1) To use the phrase “take God out of school” suggests that any one of us or group of us is powerful enough to remove God from wherever He chooses to be. Is your God so small that a government or school board or teacher can kick him out of a place? What people actually mean when they say God has been taken out of our schools is that religious instruction has been taken out of our schools.
2) This presupposes there was a time when religious instruction was “in” the schools. There’s this fantasy history that once upon a time, all schools had teacher led prayer in the classroom and taught the Ten Commandments as part of the curriculum. My parents, however, who are septuagenarians, have no memory of praying or Bible reading in school, and they grew up in the ‘50s, that supposed Golden Age of wholesomeness, a decade before the Supreme Court ruling against government instituted prayer in schools in 1962. There were places where teachers led a prayer, but it wasn’t universal.
3) It wouldn’t be right to have teacher led prayer (or Bible study) in school, because we have separation of church and state. I’m going to throw what some of you might consider a curveball here. This is where I, as a Christian, point out that the original purpose of separation of church and state is to protect the church. As a Christian, I would not want my child’s teacher to lead them in prayer or do any other sort of religious instruction, because that teacher isn’t qualified. I don’t know what kind of theology that teacher has. Religious instruction is up to me as the parent and up to the church. Which brings me to my next point.
4) Usually when people talk about “God not being allowed in school anymore” it’s a reaction to a perceived moral decline in our society. The problem with this is twofold. One, I don’t think our society is any worse morally than it always has been, but that’s an argument for another day. Two, it’s not the school’s job to teach religious morality.
4a) It is the Church’s job. To blame a moral decline on schools is to deny our responsibility as the Church. Jesus instructs his followers to “go and make disciples of all nations, baptizing them in the name of the Father and of the Son and of the Holy Spirit, and teaching them to obey everything I have commanded you,” not to pawn that responsibility off on some secular institution.
4b) Even if one still believed that having Christian instruction in a public school was a good idea, exactly which brand of Christianity would be taught? Should children be taught the rosary? What about TULIP? Exactly which beliefs about salvation, hell, etc. would be taught? Again, as a Christian with strong beliefs on some specific issues, and serious problems with certain denominations’ teachings, I would be very leery of religious instruction in a public school setting. Sure, if my kids were getting solid Church of God, Anderson instruction, great, but I know some of my Calvinist, Catholic, or Southern Baptist friends would have problems with that.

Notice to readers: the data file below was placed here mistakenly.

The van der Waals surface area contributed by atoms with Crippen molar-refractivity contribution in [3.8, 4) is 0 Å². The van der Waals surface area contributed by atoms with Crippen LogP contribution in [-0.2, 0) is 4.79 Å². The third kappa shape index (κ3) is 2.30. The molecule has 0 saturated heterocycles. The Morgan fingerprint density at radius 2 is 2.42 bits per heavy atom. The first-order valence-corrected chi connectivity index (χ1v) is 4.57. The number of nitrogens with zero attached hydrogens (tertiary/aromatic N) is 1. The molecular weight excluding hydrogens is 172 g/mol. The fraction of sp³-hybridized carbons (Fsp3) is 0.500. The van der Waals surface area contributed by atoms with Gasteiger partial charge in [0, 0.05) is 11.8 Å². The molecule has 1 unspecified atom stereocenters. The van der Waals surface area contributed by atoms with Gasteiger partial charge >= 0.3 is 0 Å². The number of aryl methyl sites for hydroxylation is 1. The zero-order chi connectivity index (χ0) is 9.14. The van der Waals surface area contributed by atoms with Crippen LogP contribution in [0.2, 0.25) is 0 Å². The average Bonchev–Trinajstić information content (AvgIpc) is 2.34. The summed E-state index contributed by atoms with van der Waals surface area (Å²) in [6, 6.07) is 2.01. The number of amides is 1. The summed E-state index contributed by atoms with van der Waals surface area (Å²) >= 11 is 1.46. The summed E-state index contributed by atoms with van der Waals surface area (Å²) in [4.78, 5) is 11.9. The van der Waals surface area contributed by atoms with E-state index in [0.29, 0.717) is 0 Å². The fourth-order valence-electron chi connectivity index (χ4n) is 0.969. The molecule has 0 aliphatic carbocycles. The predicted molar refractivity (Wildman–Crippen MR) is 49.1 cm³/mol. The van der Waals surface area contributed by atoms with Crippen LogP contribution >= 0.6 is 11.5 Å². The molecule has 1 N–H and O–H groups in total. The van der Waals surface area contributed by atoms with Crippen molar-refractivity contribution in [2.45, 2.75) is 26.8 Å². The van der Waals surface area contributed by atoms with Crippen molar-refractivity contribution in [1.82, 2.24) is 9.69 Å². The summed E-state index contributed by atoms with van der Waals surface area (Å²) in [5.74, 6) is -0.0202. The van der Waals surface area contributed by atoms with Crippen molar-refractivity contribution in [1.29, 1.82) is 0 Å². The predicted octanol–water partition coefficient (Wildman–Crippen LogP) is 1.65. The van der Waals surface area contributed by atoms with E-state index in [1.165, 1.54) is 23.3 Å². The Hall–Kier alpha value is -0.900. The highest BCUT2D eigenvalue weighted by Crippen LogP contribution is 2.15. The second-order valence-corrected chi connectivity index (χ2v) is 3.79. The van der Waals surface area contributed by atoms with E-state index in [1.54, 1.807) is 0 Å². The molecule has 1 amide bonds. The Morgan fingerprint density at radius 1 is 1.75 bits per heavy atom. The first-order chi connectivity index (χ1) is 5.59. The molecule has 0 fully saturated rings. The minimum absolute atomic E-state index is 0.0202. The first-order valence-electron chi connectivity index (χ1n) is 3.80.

5) Talking about “them” taking “God out of our schools” also creates a false “us vs. them” dichotomy which portrays public schools as godless, modern day equivalents of the Greek agora or Sodom and Gomorrah. It gives the impression that public schools are anti-God, anti-church, and anti-Christ. It ignores the fact that there are myriad teachers, administrators, and other school workers who are, indeed, people of faith. It ignores the fact that while these people may not proselytize openly in the classroom, they do demonstrate Christ’s love to students. They do pray for their students. They do serve as sponsors so that students can have after school Bible studies or participate in clubs like Fellowship of Christian Athletes.
5a) Most importantly, it ignores the fact that there are plenty of Christian students who are living out their faith on a daily basis in public schools. Students, more than anyone else, can have a positive influence on their peers. When we say “they” took “God out of our schools,” it ignores and insults the hundreds of thousands of teenagers in this country who quietly, but steadfastly, live lives of faith by: praying over their school lunches, standing up for kids who are bullied, refusing to cheat on assignments, interacting with their teachers respectfully, and inviting their friends to church, et.al.
6) This “us vs. them” dichotomy is not winning anyone for Christ. When you post something like this
As a public school teacher, I can tell you that God is not banned from school. He’s there as much as He is anywhere else. I have prayed for my students. I have Christian colleagues who probably do as well. I hear students talk about God. One of my students brought her Bible when I assigned show-and-tell. So please don’t say that God isn’t in our schools. It’s insulting to Him, it’s insulting to the Christians who work at and go to our schools, and it’s a lie.